7:31 PM  
Anonymous Jeri said...

You have found a good, good thing to do beside teaching.


9:52 PM  
Anonymous Anonymous said...

aren't you kinda teaching this way,too?

3:26 PM  
Anonymous Anonymous said...

Thank you for describing my 22-year teaching career. I especially identified about the part of anyone not in the classroom getting what you are talking about - so wonderful and emphatically written.

3:42 PM  
Blogger nbosch said...

I read all the time. I have either read or listened to every teacher written book ever written--I think you should write one. I'll read it. N.

5:14 PM  
Anonymous Anonymous said...

While you write well, I have the perception that the kids exist for the words; it should be the other way around.
You are the center of your universe. To teach, you must see yourself as just an electron -- the spark that gets your students thinking, moving, wondering.

4:23 AM  
Anonymous Anonymous said...

After 43 years I am going back for a 44th next year. But it's always about the kids. They get needier every year and resources get tighter. Keep teaching. We need people like you.

5:10 AM  
Anonymous Anonymous said...

Wow Kris, you said it all amazingly well. As a first year teacher, beginning a second career after experiencing the coorporate world- your impressions are very accurate!

10:19 AM  
Blogger Tracy said...

It's amazing anyone lasts in the classroom for longer than a year.....

9:55 PM  
Blogger Rhonda said...

OMG that was a wonderful post! My neck is sore from all the nodding in agreement!
"Axe is not a shower!" I am going to make a poster of that and post it over my front board!
Your post describes it all so well -- even for those of us closer to retirement than starting out.
Thank you!

6:53 AM  
Blogger anna said...

wonderful. I wish I could have put it as perfectly -- you just made my day.

10:29 AM  
Anonymous Anonymous said...

I'm in the final week of my first year teaching. You just described my life over the past year and its effects on my relationship with my fiance better than I ever could have. Thank you.

12:07 PM  
Blogger jasekj919 said...

...and yet, I cannot wait. Thank you.

1:37 PM  
Anonymous Anonymous said...

Wow. I wonder if your kids picked up on how miserable you were. I'm sure it made everyone's day worse.

9:00 PM  
Blogger TMAO said...

For sure, buddy. I hated every minute. Kids hated every minute, too. Didn't make my colleagues very happy either.


1:13 AM  
Anonymous Anonymous said...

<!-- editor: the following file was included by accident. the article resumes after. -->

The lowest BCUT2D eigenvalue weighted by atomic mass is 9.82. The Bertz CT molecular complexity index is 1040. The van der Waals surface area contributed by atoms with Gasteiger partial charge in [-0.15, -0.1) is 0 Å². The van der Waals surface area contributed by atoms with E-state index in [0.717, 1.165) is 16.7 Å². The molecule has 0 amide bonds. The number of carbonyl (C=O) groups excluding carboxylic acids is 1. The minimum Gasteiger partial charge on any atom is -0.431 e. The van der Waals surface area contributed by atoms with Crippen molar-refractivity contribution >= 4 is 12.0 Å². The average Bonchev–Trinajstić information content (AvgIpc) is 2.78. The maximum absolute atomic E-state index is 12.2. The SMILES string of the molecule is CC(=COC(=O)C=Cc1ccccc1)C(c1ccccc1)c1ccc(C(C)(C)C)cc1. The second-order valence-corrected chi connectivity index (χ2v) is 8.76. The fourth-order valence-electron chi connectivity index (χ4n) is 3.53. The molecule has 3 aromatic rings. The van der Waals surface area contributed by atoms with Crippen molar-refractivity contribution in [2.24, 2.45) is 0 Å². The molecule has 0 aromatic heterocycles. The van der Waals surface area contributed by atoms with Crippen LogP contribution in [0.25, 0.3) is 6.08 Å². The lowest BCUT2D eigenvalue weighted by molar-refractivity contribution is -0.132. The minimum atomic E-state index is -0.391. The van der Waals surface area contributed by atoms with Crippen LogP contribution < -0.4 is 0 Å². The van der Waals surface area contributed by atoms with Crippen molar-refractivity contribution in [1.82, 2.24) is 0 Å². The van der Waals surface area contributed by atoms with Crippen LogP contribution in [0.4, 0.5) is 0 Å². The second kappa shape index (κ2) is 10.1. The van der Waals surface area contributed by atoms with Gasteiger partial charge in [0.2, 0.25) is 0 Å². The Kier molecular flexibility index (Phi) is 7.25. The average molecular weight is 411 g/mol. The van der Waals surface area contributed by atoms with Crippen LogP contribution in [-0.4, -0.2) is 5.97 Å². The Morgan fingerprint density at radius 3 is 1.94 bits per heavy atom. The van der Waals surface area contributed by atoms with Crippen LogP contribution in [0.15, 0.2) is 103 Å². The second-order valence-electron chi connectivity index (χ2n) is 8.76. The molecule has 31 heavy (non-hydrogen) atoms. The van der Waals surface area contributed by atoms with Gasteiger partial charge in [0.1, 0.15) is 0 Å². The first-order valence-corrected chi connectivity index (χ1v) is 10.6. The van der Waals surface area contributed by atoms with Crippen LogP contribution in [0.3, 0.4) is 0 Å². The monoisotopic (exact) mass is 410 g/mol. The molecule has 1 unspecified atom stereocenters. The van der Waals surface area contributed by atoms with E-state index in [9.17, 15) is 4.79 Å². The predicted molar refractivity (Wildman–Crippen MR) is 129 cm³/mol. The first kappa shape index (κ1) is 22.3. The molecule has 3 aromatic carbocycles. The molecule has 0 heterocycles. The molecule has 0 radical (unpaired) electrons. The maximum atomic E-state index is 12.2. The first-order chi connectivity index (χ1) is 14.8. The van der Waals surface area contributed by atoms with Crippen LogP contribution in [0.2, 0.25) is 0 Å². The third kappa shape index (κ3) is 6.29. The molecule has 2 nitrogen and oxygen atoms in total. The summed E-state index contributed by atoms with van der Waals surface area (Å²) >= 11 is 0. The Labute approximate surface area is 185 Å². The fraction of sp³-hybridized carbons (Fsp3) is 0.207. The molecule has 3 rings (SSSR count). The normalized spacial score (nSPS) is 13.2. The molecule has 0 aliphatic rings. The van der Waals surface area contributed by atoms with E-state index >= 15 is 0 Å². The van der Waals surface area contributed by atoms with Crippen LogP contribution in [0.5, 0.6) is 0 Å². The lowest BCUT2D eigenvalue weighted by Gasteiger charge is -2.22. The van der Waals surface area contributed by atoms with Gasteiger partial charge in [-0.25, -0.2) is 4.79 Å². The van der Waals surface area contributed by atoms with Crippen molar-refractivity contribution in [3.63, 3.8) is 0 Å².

What do you mean, "It didn't make my colleagues very happy either"?

I just finished my first year. Almost every thought/situation you wrote, I identified with. Except maybe the part about the students before/after school chatting with you.

I hated every minute of it, too. I mean, maybe not EVERY minute, but of my 10 months teaching, I'd say there were about 3 that I was feeling okay.

I don't know whether to continue or not. I know the first year is the hardest, but it seems as though the issues I had with teaching will not go away -- and do I really want to deal with that? I love the kids though. So...

In any case, I feel you. Or, rather, you spoke to me. Sort of made me go, "Oh man. So... this is the way it is?"

Not quite sure what to do with that, though.

7:55 AM  
Anonymous Tom said...

Whether it matters or not, I found that to be one of the best things I've read in a long time.

Hard to believe it's been five years since I've been in the classroom full time (I still work in education but it's not the same). I still think of those needy kids, still beat myself up over not doing a better job (as a teacher and as a person), still wonder if I made enough of a difference and I still feel bad about leaving.

I also feel like a fraud when I talk to people about how to teach considering I'm not in the classroom anymore.

8:17 AM  
Blogger TMAO said...

Poetically challenged:

That comment was coated in heavy sarcasm, a response to the immediately foregoing annonymous commenter, who read those 3,200 words and came away with wow-you-hated-teaching-huh?

What I was trying for here was that push-pull of the work, the mildly schizophrenic path of teaching and loving it, but dreading it a little, too, and dreading what it does to you, how it drills into how you start to live, how you see and experience other people and the time you spend away from the kids and the work and the constantness of it all.

Tom, it always matters. Thanks.

9:56 AM  
Anonymous Anonymous said...

Maybe it says more about me that I read it wrong then. I did pick up on the sarcasm, but I wasn't sure where it began and end. My sentiments were true though, and so I wonder where that puts me. I read this and reassured myself how difficult the job was for little reward. But, as I said, it's my first year, so maybe I am being to hard on myself and the profession.